Back to Work for Boomers?

Pexels-ron-lach-8691840This report about a survey conducted a few months ago caught my eye and I thought it was worth sharing:

More than three in 10 U.S. retirees [31 percent] say they would be motivated to rejoin the workforce if inflation continued to eat into their savings, according to the latest American Staffing Association Workforce Monitor® online survey conducted by The Harris Poll.

In addition to inflation, the role of Social Security insurance was also top of mind for many retirees, with 25% saying they’d be motivated to rejoin the workforce if Social Security no longer covered their expenses. Thirty-nine percent of retirees cited Social Security as their main source of income, while 33% cited retirement plans such as 401(k) accounts and pensions.

Overall, 14% of current retirees stated they are open to or actively looking for work. However, the study found that 43% of retirees said their age could be a barrier to getting a new job. In addition, 41% of retirees would look for a job if they could have a flexible work schedule, and 35% would do so if they could work remote full-time.

“At a time when more retirees need additional income and employers need their expertise and experience, older workers continue to face hiring barriers,” said Richard Wahlquist, president and chief executive officer at the American Staffing Association. “Employers that take steps to embrace flexibility and diversity across their entire workforces will be more productive and have higher levels of employee engagement.”

The news comes at a time when there are nearly two job openings per unemployed person in the U.S., according to the latest data from the U.S. Bureau of Labor Statistics.

With financial markets currently unsettled, it is likely retirement savings accounts are being battered right now. On the other hand, the Social Security Administration indicated that monthly payments would increase around 8.7 percent -- sure to be appreciated by those Boomers drawing benefits.

Persistent inflation has changed the way some retirees are thinking about work. As the survey report indicates, almost one third of all retirees may well consider returning to the workforce, but almost half of them believe age is a barrier to getting a job. A flexible work schedule is especially attractive to retirees.

Wouldn't it be nice if the desires of older workers actually meshed with the needs of employers -- and if employers recognized the value of hiring older workers.

Photo by Ron Lach, pexels.com

HappilyRewired.com is a Wearever Top 20 Senior Blog and a Top 75 Baby Boomer Blog

Check out Books for Boomers!


5 People Who Made A Difference After Age 50

History is packed with stories of individuals who made society a better place after they turned 50. Many of those individuals continue to strive to better their communities - and the world - each and every day.

Courtesy of MedicareInsurance.com,  here are five outstanding people who made a difference after age 50.

5. Jimmy Carter

JimmyCarterPortrait2President Jimmy Carter has spent the majority of his life working to make a difference in the world. However, he’s best known for his public service outside of office. Especially the work he’s done with Habitat for Humanity.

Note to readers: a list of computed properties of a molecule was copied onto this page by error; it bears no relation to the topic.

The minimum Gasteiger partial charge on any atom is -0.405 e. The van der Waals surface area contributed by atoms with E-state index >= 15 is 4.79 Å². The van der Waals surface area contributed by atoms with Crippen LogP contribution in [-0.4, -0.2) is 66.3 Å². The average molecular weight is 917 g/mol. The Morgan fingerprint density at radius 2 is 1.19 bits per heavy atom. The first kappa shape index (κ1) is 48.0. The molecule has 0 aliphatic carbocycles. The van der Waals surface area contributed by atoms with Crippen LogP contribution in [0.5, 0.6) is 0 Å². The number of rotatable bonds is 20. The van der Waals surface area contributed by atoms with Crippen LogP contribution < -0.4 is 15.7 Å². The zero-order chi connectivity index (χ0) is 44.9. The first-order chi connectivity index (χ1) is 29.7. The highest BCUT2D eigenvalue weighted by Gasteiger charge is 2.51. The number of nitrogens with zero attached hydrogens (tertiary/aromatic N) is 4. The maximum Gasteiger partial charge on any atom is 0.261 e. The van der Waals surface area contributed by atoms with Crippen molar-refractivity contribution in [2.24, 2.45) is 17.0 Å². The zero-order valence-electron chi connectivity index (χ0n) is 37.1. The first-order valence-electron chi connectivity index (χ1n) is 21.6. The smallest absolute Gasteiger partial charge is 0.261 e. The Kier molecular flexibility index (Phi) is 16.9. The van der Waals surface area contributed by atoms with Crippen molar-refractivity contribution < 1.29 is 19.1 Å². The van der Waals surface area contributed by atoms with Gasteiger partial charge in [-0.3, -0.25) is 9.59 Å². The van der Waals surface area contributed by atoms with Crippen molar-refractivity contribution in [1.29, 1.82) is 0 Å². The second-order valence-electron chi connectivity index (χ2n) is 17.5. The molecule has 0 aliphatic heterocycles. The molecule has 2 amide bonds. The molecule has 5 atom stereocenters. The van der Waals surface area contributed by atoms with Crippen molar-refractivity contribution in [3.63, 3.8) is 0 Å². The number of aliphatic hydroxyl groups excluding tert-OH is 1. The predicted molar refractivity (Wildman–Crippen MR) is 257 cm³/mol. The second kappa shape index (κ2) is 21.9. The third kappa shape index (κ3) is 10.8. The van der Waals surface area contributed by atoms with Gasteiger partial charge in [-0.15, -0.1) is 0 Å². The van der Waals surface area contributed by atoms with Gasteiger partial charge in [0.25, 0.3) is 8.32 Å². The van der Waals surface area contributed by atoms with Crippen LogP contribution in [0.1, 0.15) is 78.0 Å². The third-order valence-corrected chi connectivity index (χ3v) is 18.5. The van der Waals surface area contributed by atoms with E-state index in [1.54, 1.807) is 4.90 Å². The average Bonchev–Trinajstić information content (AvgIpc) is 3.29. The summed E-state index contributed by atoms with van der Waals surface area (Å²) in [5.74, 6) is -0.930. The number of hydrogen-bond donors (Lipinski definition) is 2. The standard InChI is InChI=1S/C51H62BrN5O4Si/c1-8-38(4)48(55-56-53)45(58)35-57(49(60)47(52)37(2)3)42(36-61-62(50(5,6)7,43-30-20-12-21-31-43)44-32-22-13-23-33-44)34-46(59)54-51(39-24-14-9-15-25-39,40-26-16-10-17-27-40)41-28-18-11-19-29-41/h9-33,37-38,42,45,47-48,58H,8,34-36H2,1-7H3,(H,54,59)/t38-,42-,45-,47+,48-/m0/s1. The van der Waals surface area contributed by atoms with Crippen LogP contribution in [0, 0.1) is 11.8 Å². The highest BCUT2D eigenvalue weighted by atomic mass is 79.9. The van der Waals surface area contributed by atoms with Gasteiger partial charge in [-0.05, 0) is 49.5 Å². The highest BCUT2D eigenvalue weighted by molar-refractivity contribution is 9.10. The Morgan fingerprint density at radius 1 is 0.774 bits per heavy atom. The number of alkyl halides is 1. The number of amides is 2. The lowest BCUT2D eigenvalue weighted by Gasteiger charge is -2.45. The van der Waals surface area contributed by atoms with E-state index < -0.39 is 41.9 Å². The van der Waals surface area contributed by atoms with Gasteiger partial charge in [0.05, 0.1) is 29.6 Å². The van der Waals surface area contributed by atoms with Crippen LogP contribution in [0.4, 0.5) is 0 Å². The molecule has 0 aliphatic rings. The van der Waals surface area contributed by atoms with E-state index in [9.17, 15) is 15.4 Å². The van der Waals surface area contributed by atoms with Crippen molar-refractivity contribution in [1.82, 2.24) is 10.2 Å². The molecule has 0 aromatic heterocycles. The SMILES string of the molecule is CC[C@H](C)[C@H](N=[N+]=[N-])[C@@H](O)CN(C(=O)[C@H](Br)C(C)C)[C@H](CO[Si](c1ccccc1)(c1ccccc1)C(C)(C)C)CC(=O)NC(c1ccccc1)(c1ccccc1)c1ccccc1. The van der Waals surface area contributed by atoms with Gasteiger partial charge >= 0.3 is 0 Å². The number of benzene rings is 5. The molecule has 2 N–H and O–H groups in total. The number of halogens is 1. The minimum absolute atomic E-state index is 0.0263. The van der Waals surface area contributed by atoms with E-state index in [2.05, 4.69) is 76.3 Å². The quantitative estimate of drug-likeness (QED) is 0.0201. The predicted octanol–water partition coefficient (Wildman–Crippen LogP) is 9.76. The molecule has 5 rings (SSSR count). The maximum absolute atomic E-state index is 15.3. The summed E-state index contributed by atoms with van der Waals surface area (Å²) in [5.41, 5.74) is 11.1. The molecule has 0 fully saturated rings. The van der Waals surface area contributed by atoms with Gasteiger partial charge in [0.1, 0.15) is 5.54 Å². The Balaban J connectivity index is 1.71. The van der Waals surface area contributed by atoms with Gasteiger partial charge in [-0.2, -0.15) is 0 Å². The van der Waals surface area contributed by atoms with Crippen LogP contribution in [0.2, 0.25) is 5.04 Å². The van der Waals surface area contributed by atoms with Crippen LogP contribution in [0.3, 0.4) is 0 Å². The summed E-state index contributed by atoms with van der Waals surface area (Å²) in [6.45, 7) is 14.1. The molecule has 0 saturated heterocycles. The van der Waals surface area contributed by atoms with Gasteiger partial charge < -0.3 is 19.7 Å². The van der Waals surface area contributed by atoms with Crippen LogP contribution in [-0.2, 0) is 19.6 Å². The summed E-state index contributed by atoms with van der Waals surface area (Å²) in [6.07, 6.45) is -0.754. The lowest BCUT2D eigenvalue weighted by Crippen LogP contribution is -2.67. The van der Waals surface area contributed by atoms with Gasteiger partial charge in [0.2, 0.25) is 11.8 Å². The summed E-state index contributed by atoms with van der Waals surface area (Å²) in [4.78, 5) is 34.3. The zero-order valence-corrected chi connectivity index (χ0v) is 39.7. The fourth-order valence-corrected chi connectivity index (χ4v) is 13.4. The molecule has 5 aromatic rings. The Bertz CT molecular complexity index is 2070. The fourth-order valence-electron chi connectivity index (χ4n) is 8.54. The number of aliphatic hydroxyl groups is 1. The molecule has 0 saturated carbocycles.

In 1986, at the age of 62, President Carter and his wife, Rosalynn, established the Jimmy & Rosalynn Carter Work Project. What started with President and Rosalynn Carter working with Habitat for Humanity volunteers to renovate a run-down apartment building has grown into an annual program that’s helped thousands of families in fourteen countries.

At age 98, President Carter still volunteers his time to the JRCWP to help Habitat volunteers build safe shelters for families in need.

4. Nelson Mandela

Nelson_Mandela-2008_(edit)_(cropped)Nelson Mandela spent the vast majority of his life working to end the vile apartheid movement in South Africa. It was as he entered his 70s that he would do his greatest work.

In 1991, Mandela became a key part of the Convention for a Democratic South America, helping broker the negotiations that would end the dark era of apartheid in South Africa. After being elected President in 1994, he ushered in a long-awaited reconciliation between the Black and white populations of South Africa.

Even after leaving office, President Mandela continued to champion for human rights around the world. Through his Nelson Mandela Foundation, he also continued to work to improve living conditions in his native South Africa.

3. Mel Brooks

MelBrooksApr10Mel Brooks is the comic genius behind such legendary films as Young Frankenstein, The Producers, and Blazing Saddles. What you may not know is that he has long championed the visions of younger artists as a producer. The kicker is that, ever the late bloomer, Brooks didn’t earn his reputation as a “producer on the cutting edge” until he was well in his 50s!

Brooks would start his "Brooksfilms" imprint in 1980 at the age of 56. This gave him a platform to bolster the works of auteurs whose art may have never been seen by a wider audience if not for him. In essence, Brooks showed audiences that “Old Hollywood” could still have their finger on the pulse of what was considered cutting edge.

2. Katherine Johnson

Katherine_Johnson_1983After the release of the hit film Hidden Figures, the work of NASA engineer Katherine Johnson reached a wider audience than ever. Even in the wake of the 2016 film, however, this groundbreaking scientist astill has yet to receive the recognition and accolades that she truly deserves.

Johnson’s success in her field showed women of color that their achievements had no ceiling. Her numerous achievements in her field have inspired young women everywhere to enter the once-considered “off limits” fields of science and technology.

1. Maya Angelou